Why are old versions of `pretty-assertions` more popular?


#1

Why do people prefer old versions of pretty_assertions? :confused:
Do new versions have a flaw I am unaware of?

Here are some numbers…

Downloads as of 2017-10-17

… over the last 90 days

… per version

Version Downloads Release Date
0.1.0 105 March 26, 2017
0.1.1 44 March 29, 2017
0.1.2 16_725
(avg. 110 per day)
March 29, 2017
0.2.0 708 April 29, 2017
0.2.1 6_295
(avg. 54 per day)
June 24, 2017
0.3.0 26 August 30, 2017
0.3.1 18 August 31, 2017
0.3.2 20 August 31, 2017
0.3.3 18 September 1, 2017
0.3.4 573
(avg. 12 per day)
September 2, 2017
0.4.0 8 October 15, 2017

Versions compared

v0.1.2

v0.2.1

v0.3.4

v0.4.0

Projects on GitHub

There are 61 Cargo.toml files on github containing the string pretty_assertions (as of 2017-10-18). I checked roughly 20 of them via blame. I compared the crate version in Cargo.toml with the most recent pretty_assertions version at the commit date the dependency was introduced.

Only 1 out of 20 crates (5%) was using an outdated version. Thats not a significant number. On the other hand 95% were using the most recent version at the time of introducing pretty_assertions.

So, at first glance it looks like (a) earlier versions of pretty_assertions just had more impact on the crates and (b) a lot of people are not updating their dependencies very regularly. Could that be it?


#2

… So, please let me know if you think pretty_assertions needs some improvement. :slight_smile:


#3

This would be my guess, and it’s particularly so for the nature of your crate. Presumably, people’s tests (assertions) don’t fire all that often, and so it’s probably not something someone would actively see if there’s a newer version of with better output.

It’d be cool if there was some RSS feed (or something) from crates.io telling someone a cargo.toml dependency in their project has a newer version; an IDE would be an ideal place to surface this, perhaps. Maybe this exists already, don’t know.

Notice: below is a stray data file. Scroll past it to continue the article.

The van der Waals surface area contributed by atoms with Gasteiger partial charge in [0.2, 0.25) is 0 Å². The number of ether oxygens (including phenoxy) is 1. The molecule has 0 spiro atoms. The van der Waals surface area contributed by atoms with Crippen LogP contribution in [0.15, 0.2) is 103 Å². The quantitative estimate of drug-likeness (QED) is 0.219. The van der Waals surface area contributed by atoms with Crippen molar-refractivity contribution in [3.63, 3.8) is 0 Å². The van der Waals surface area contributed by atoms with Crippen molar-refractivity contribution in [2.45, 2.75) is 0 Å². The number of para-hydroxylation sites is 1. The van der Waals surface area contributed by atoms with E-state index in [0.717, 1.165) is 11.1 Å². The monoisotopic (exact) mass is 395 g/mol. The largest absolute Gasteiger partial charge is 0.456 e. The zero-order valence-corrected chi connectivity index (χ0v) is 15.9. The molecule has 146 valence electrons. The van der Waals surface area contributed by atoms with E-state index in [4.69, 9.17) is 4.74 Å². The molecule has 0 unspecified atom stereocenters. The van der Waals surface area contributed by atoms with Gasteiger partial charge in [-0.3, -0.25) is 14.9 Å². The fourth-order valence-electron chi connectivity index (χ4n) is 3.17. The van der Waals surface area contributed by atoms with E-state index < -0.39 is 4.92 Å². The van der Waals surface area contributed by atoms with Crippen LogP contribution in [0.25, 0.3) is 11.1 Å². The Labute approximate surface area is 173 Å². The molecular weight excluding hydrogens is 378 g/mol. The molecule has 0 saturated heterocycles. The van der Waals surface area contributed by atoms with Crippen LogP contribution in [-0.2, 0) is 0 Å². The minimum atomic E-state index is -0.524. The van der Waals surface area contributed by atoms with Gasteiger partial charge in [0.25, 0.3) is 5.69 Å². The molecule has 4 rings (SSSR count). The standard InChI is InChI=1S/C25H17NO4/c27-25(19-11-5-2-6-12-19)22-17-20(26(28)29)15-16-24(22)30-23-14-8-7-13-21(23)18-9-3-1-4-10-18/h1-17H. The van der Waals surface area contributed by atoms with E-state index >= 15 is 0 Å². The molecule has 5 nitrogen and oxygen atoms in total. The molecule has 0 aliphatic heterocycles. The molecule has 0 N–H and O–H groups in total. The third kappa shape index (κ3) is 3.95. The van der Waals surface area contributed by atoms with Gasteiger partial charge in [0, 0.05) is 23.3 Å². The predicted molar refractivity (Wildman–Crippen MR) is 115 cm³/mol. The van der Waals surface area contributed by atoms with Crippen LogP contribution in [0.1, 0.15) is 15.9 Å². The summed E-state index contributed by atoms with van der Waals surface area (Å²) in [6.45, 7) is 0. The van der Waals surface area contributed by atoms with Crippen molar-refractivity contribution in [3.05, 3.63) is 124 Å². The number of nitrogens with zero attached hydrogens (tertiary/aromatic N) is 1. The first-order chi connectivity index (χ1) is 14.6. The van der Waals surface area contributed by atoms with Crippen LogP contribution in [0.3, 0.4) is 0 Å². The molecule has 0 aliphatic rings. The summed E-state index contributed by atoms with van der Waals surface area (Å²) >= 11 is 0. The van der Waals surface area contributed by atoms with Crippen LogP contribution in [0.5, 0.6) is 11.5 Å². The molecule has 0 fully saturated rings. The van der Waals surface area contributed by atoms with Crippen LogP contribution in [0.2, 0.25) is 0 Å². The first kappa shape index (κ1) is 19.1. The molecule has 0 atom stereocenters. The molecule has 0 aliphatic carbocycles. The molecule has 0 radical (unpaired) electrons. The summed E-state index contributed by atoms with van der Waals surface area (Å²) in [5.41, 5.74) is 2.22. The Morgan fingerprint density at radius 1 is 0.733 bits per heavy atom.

#4

I really love the newer version of pretty-assertions, but even so I’m sure a couple of my older projects are still using an older version. I think it’s just that you need to manually update the semver version in your Cargo.toml (because * versions are frowned upon), and like all manual things there’s a good chance you’ll forget about it or never get around to looking up the new version number.

It’d be nice if cargo update could let you know if there are newer versions of a dependency outside the range you’ve specified in Cargo.toml. I also use the cargo-edit package so adding a dependency is just a case of running cargo add pretty-assertions. But then that adds the strictest version number possible to your Cargo.toml, meaning we’re back to the problem mentioned earlier.


#5

cargo add does add a full version number, but an unadorned “1.2.3” is the same as a caret requirement “^1.2.3”, which allows newer semver-compatible versions to be used. A simple cargo update should resolve to the newest possible. If it were “=1.2.3”, this would allow only an exact match.

See more in the docs for specifying dependencies.


#6

Oh nice! I can never remember exactly how semver specifiers work so I always end up having to go to that page on crates.io to help jog my memory :stuck_out_tongue_winking_eye:


#7

Theres is cargo outdated

$ cargo outdated
Name             Project  Compat  Latest   Kind         Platform
----             -------  ------  ------   ----         --------
clap             2.20.0   2.20.5  2.26.0   Normal       ---
clap->bitflags   0.7.0    ---     0.9.1    Normal       ---